The course notes ask us to experiment with maximum and minimum apertures. This is probably meant to demonstrate the visibility of the graduation step. I would expect f/16 with its wider depth of field to show this step but in my testing against f/2.8 I could see no difference. I suspect this is due to the soft gradation against a hard, and while I would like to see the effects I have no need for a hard grad, so this will have to go undemonstrated.

An excursion into The Fens of North Cambridgeshire one evening provided a good opportunity to use the ND grad in a overt situation that will demonstrate how well or otherwise this filter will hold some detail in a bright sky. WE need not limit ourselves to the sky, equally valid use of the ND grad could hold detail in water. Waves breaking into white water in a seascape often suffer from over exposure due to dynamic range and the filter used upside down would deal with this.

No 1 - No Filter 

No 1 - No Filter  is typical of a scene where the DR is too wide for the camera sensor. I knew when shooting that the sky was at least 2 - 3 stops too bright. The exposure has been set to under expose the shadows and recover them later in CS5.

No 1 - No Filter - Modified in CS5

No 1 - Modified in CS5 has taken me from the Raw file towards an image that is more acceptable. The shadow detail in the stubble has been recovered and the sky has also been manipulated with some burning and selective colour. The disappointment is that there is too large an area that is white. I think a small area of white would be acceptable. However, this is about as far as we can go with the file.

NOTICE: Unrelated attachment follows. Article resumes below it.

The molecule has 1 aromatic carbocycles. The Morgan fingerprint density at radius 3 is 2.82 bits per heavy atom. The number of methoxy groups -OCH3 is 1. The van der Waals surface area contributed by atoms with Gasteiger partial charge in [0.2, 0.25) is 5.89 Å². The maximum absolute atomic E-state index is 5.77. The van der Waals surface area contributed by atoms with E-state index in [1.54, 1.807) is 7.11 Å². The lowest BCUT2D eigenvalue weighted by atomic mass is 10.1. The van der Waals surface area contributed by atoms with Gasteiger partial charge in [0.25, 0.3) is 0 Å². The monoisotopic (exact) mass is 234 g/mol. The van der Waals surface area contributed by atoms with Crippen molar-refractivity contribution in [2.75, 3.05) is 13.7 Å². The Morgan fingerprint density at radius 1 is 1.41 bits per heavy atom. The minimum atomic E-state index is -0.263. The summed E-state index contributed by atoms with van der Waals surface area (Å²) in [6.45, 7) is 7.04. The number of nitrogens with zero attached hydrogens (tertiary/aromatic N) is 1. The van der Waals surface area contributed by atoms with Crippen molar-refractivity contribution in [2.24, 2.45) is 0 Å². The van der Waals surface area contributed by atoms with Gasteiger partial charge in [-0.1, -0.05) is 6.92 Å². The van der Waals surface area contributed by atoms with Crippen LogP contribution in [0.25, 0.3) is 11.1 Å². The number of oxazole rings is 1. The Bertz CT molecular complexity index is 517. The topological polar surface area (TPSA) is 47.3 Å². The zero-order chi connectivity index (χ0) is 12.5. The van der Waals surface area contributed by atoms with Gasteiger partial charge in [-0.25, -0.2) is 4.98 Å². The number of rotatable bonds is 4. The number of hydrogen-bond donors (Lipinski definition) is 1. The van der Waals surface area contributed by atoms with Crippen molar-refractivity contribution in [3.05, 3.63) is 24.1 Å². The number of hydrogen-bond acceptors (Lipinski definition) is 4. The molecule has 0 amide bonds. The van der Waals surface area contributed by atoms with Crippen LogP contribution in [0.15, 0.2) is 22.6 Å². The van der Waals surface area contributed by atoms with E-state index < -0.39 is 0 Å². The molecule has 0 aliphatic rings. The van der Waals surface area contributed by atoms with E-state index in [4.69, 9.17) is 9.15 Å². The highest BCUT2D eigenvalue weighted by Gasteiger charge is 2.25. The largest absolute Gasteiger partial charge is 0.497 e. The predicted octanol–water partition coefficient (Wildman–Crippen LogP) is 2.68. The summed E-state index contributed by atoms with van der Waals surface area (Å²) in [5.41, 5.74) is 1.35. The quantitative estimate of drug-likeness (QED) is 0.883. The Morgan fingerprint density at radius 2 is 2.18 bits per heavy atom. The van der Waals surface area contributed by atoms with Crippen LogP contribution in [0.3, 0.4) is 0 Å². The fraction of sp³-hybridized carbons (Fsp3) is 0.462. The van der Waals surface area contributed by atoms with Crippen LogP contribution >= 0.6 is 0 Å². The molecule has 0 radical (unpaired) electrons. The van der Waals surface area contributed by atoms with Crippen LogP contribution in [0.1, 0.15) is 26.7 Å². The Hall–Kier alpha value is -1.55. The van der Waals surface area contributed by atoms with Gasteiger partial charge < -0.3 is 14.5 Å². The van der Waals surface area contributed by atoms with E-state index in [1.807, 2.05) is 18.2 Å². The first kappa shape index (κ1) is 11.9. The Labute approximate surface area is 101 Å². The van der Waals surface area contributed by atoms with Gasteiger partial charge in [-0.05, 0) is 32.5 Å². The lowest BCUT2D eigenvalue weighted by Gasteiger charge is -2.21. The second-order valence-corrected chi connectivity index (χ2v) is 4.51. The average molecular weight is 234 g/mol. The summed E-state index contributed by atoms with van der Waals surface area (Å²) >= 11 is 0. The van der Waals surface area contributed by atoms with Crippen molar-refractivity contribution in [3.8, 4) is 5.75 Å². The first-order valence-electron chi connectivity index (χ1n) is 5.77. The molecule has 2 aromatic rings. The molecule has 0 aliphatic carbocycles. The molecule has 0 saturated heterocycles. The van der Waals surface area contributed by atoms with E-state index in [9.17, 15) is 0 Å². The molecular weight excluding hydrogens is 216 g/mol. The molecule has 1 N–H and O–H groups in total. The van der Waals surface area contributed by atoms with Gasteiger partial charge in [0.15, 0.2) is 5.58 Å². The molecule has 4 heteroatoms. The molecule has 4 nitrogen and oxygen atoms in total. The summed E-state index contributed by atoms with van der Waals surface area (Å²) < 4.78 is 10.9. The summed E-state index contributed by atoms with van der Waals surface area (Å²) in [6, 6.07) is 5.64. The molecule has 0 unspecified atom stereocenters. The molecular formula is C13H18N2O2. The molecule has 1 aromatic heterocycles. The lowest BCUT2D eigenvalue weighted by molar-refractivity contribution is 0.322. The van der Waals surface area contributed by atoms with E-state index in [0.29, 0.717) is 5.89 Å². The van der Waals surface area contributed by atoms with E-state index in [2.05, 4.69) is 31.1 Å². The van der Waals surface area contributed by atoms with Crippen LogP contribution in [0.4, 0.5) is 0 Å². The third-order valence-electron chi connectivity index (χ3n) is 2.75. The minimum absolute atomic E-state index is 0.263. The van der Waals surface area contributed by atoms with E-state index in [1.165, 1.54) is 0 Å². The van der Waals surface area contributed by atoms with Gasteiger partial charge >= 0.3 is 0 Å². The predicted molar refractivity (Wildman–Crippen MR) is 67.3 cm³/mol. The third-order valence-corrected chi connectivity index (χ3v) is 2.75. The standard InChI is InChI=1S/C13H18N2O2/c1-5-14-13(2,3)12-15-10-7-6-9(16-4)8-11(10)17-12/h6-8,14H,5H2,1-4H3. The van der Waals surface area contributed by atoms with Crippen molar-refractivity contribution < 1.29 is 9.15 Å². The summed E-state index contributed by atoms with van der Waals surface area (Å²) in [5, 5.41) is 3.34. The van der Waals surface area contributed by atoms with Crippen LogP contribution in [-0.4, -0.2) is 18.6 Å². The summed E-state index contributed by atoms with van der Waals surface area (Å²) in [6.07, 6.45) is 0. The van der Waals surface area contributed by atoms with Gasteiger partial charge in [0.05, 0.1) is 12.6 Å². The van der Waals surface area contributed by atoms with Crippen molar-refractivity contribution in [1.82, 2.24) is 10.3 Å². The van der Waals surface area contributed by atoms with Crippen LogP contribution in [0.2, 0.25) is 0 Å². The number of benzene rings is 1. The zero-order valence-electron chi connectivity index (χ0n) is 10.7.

No 1 - With ND Grad

No 1 - With ND Grad has taken me closer to solving the burnt out sky that the Modified in CS5 could do. The basic file is still not unpleasant but the foreground and shadow detail can be improved.

No 1 - With ND Grad and modified in CS5

The last image in the set is the combination of the ND Grad and post processing in CS5. There is still a small potion of the sky (back lit cloud) near the sun that cannot be retrieved.

Conclusions for No 1.

The use of the ND Grad (Soft 2 stop) has improved how we can process the sky while retaining enough workable detail in the shadow. The option for further improvement would be to shoot the scene with HDR in mind. This would require 5 or 7 bracketed exposures form -3 stops to + 3 stops and some experimentation with combining the ND Grad.